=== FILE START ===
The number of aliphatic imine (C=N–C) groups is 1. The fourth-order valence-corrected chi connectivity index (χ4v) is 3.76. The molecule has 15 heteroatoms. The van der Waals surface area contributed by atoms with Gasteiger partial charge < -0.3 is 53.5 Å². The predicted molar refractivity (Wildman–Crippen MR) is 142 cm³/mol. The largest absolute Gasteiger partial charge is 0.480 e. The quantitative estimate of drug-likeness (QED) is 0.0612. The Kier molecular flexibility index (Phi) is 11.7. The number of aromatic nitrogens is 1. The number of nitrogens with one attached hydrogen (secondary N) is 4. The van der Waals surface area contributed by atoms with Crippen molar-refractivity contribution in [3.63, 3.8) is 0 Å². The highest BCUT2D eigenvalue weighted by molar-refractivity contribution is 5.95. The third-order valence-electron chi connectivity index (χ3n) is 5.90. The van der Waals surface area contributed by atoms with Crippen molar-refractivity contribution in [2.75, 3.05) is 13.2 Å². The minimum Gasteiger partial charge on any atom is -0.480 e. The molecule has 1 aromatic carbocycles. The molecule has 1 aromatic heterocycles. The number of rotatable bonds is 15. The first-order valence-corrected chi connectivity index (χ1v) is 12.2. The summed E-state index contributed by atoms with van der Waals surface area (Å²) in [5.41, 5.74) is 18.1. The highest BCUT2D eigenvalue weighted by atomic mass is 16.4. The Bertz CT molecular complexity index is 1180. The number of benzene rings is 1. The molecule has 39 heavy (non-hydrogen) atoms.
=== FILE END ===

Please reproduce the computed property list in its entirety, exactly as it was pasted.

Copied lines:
The number of aliphatic imine (C=N–C) groups is 1. The fourth-order valence-corrected chi connectivity index (χ4v) is 3.76. The molecule has 15 heteroatoms. The van der Waals surface area contributed by atoms with Gasteiger partial charge < -0.3 is 53.5 Å². The predicted molar refractivity (Wildman–Crippen MR) is 142 cm³/mol. The largest absolute Gasteiger partial charge is 0.480 e. The quantitative estimate of drug-likeness (QED) is 0.0612. The Kier molecular flexibility index (Phi) is 11.7. The number of aromatic nitrogens is 1. The number of nitrogens with one attached hydrogen (secondary N) is 4. The van der Waals surface area contributed by atoms with Crippen molar-refractivity contribution in [3.63, 3.8) is 0 Å². The highest BCUT2D eigenvalue weighted by molar-refractivity contribution is 5.95. The third-order valence-electron chi connectivity index (χ3n) is 5.90. The van der Waals surface area contributed by atoms with Crippen molar-refractivity contribution in [2.75, 3.05) is 13.2 Å². The minimum Gasteiger partial charge on any atom is -0.480 e. The molecule has 1 aromatic carbocycles. The molecule has 1 aromatic heterocycles. The number of rotatable bonds is 15. The first-order valence-corrected chi connectivity index (χ1v) is 12.2. The summed E-state index contributed by atoms with van der Waals surface area (Å²) in [5.41, 5.74) is 18.1. The highest BCUT2D eigenvalue weighted by atomic mass is 16.4. The Bertz CT molecular complexity index is 1180. The number of benzene rings is 1. The molecule has 39 heavy (non-hydrogen) atoms.